According to ADB documents, the multitranche financing facility (MFF) to the People's Republic of Bangladesh for the Flood and Riverbank Erosion Risk Management Investment Program was approved in 2014 to improve the livelihoods in the project area along the Jamuna, Padma, and Ganges rivers in central Bangladesh. It will reduce flood and riverbank erosion risks in priority erosion reaches through structural and nonstructural interventions, and institutional and knowledge-based strengthening. It will implement three subprojects comprising climate-resilient flood embankments protecting critical riparian productive areas in central Bangladesh and capacity building initiatives. It will extend successful riverbank protection technologies of the ADB-financed Jamuna-Meghna River Erosion Mitigation Project to other areas, with necessary improvements.
At the government's request the originally envisaged Tranches 2 and 3 of the MFF will be combined into a single and final tranche (Tranche 2). Tranche 2 will be a continuation of the works carried out under Tranche 1 and will build upon the achievements of Tranche 1.
PROJECT RATIONALE AND LINKAGE TO COUNTRY/REGIONAL STRATEGY
Bangladesh is a densely populated country located mainly on a vast low-lying floodplain at the confluence of three main rivers, namely the Jamuna, the Padma (Ganges), and the Meghna. The country is highly prone to natural hazards and vulnerable to disasters due to its location, climate variability, high incidence of poverty, poor institutional capacity, inadequate financial resources, and weak integrated planning and maintenance of infrastructure. While overall national poverty incidence declined, rural poverty is still pervasive and the poor live mainly in rural areas. Their conditions are exacerbated by the highly dynamic river morphology and climate impacts, recurrent floods, and riverbank erosion. This discourages investment in riverine areas and results in lower economic growth that has prevented incomes from rising and perpetuated high poverty rates. The country's high population density has restricted people from leaving the most disaster-prone areas. In these areas, this investment program aims to tackle one of the critical development inhibitors of Bangladesh: recurrent flooding from the Jamuna-Padma-Ganges-Meghna river system, exacerbated by unpredictable riverbanks erosion.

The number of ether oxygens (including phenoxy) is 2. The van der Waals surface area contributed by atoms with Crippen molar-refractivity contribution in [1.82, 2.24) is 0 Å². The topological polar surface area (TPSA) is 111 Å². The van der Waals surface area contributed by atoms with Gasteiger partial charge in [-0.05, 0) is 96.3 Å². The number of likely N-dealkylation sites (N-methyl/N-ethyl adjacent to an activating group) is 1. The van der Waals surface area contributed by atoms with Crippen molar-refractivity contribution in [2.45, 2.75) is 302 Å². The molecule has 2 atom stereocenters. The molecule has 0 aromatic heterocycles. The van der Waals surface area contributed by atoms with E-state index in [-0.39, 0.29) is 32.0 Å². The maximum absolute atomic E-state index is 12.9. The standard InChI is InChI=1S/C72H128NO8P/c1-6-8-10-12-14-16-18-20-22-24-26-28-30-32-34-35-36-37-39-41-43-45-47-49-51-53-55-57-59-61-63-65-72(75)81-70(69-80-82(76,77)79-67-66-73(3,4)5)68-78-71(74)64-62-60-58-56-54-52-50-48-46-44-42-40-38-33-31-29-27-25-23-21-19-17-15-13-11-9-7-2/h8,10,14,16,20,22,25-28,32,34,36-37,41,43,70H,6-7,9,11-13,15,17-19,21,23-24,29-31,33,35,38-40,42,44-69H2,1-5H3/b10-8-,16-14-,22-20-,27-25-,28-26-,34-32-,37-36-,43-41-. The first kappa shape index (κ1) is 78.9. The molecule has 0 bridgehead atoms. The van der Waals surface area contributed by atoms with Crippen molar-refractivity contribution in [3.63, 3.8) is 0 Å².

|Responsible ADB Officer||Drieu, Olivier|
|Responsible ADB Department||South Asia Department|
|Responsible ADB Division||Environment, Natural Resources & Agriculture Division, SARD|
|Executing Agencies||Bangladesh Water Development Board
Mr. M. S. Miyan
3 DIT Extension Avenue
Hoque Chamber, Motijheel Commercial Area
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ACCOUNTABILITY MECHANISM OF ADB
The Accountability Mechanism is an independent complaint mechanism and fact-finding body for people who believe they are likely to be, or have been, adversely affected by an Asian Development Bank-financed project. If you submit a complaint to the Accountability Mechanism, they may investigate to assess whether the Asian Development Bank is following its own policies and procedures for preventing harm to people or the environment. You can learn more about the Accountability Mechanism and how to file a complaint at: http://www.adb.org/site/accountability-mechanism/main.